The sultan died after “a wise and triumphant march rich with generosity that embraced Oman and extended to the Arab, Muslim and entire world and achieved a balanced policy that the whole world respected”, the state-run Oman News Agency said.
His cause of death was not disclosed.
There had been concerns over his health in recent weeks and he had reportedly been in Belgium for treatment, but traveled back to Oman shortly before the new year.
Oman, on the eastern edge of the Arabian Peninsula and a key Western ally, has announced a three-day period of national mourning.
Sultan Qaboos was the longest-serving leader in the Middle East, having ruled the country since 1970 after taking over the leadership from his father in a peaceful coup.
Born in Oman in 1940, he traveled to the UK in 1958 to attend Sandhurst and joined the British Army where he was posted to the 1st Battalion The Cameronians (Scottish Rifles) and served in Germany for a year.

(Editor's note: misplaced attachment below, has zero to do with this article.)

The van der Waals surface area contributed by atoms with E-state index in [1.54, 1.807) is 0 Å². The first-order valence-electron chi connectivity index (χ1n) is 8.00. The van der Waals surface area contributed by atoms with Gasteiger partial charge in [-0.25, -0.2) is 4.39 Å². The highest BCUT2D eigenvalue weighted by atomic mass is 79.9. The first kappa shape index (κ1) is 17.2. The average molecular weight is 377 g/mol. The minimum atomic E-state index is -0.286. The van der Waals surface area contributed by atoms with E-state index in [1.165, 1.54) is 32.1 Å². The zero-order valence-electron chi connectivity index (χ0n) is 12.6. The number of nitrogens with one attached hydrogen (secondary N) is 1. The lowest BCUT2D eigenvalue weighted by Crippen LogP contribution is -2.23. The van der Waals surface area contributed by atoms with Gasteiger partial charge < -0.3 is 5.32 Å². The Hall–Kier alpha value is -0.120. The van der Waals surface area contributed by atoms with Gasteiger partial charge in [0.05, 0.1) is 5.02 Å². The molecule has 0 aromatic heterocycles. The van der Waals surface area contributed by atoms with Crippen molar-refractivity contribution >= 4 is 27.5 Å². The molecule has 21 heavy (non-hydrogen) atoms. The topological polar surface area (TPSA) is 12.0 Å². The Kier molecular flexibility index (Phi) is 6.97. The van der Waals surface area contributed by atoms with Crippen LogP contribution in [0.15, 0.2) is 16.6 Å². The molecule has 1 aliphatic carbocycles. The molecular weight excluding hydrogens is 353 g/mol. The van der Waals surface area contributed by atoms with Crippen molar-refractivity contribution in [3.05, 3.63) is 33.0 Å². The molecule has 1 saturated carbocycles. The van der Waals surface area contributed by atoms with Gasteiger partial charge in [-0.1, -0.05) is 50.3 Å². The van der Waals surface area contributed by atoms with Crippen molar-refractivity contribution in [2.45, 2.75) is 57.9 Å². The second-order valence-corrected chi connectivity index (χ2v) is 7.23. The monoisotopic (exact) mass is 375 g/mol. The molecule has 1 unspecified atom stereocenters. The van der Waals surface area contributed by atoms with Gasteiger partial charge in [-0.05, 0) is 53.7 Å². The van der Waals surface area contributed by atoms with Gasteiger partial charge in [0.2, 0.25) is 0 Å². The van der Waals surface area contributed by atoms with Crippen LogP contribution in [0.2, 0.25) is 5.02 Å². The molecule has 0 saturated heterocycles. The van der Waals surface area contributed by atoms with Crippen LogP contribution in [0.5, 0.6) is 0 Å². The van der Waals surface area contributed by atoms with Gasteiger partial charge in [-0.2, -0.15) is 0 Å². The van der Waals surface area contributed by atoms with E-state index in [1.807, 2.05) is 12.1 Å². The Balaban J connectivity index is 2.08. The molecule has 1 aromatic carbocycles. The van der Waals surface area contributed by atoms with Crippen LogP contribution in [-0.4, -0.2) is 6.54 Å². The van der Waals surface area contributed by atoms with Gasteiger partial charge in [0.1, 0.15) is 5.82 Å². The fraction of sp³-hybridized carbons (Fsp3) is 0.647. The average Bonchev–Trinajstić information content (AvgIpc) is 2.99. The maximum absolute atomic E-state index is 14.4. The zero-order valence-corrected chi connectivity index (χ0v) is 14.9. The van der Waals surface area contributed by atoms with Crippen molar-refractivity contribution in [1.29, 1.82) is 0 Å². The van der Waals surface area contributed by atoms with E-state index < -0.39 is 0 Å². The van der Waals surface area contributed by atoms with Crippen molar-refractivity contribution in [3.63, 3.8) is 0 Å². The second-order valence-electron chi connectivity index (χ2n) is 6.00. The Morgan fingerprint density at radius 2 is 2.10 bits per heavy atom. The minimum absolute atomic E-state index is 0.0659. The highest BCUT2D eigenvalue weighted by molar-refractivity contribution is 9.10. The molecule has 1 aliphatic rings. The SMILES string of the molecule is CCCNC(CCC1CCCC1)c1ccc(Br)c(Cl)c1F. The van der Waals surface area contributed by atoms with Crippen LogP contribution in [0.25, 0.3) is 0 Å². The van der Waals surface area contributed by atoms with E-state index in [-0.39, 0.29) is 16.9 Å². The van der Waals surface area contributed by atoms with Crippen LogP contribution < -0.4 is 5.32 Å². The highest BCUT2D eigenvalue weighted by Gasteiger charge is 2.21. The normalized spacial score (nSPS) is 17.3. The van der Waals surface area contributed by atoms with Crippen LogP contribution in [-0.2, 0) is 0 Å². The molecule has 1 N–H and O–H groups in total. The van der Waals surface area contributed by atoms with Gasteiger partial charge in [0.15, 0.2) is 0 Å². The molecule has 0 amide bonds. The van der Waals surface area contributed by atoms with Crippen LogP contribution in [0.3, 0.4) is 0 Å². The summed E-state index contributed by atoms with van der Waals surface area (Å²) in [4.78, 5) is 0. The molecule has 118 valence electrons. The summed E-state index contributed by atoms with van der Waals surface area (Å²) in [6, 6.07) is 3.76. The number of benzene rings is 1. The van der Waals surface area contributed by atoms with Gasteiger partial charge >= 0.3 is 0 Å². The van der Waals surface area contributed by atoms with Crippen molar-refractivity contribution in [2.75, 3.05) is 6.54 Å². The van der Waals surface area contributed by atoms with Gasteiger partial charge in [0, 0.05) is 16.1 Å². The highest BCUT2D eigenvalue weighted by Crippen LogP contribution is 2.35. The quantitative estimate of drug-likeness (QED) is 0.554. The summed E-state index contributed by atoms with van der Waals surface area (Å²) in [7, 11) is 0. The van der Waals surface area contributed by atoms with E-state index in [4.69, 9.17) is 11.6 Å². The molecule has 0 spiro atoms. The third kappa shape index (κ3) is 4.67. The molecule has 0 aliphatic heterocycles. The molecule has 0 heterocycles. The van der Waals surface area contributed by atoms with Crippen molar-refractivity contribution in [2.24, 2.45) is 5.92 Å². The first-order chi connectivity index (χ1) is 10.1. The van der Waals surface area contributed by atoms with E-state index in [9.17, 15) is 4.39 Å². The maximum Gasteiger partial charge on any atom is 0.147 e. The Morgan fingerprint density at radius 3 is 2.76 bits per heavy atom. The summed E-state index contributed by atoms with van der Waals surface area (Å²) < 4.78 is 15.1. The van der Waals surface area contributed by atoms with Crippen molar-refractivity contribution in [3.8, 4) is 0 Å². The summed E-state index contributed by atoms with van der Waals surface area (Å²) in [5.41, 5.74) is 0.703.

Sultan Qaboos had no children, and had not publicly appointed a successor. However, he will have secretly recorded his choice in a sealed letter should the royal family disagree on the succession line.
The royal family will now have three days to appoint a successor, according to a statute from 1996.
If they family fail to do so, a council of military and security officials, supreme court chiefs and heads of two assemblies will put in power the person appointed by the sultan in his letter.
Analysts worry about royal family discord and a resurgence of tribal rivalries and political instability, now a new ruler has to be chosen.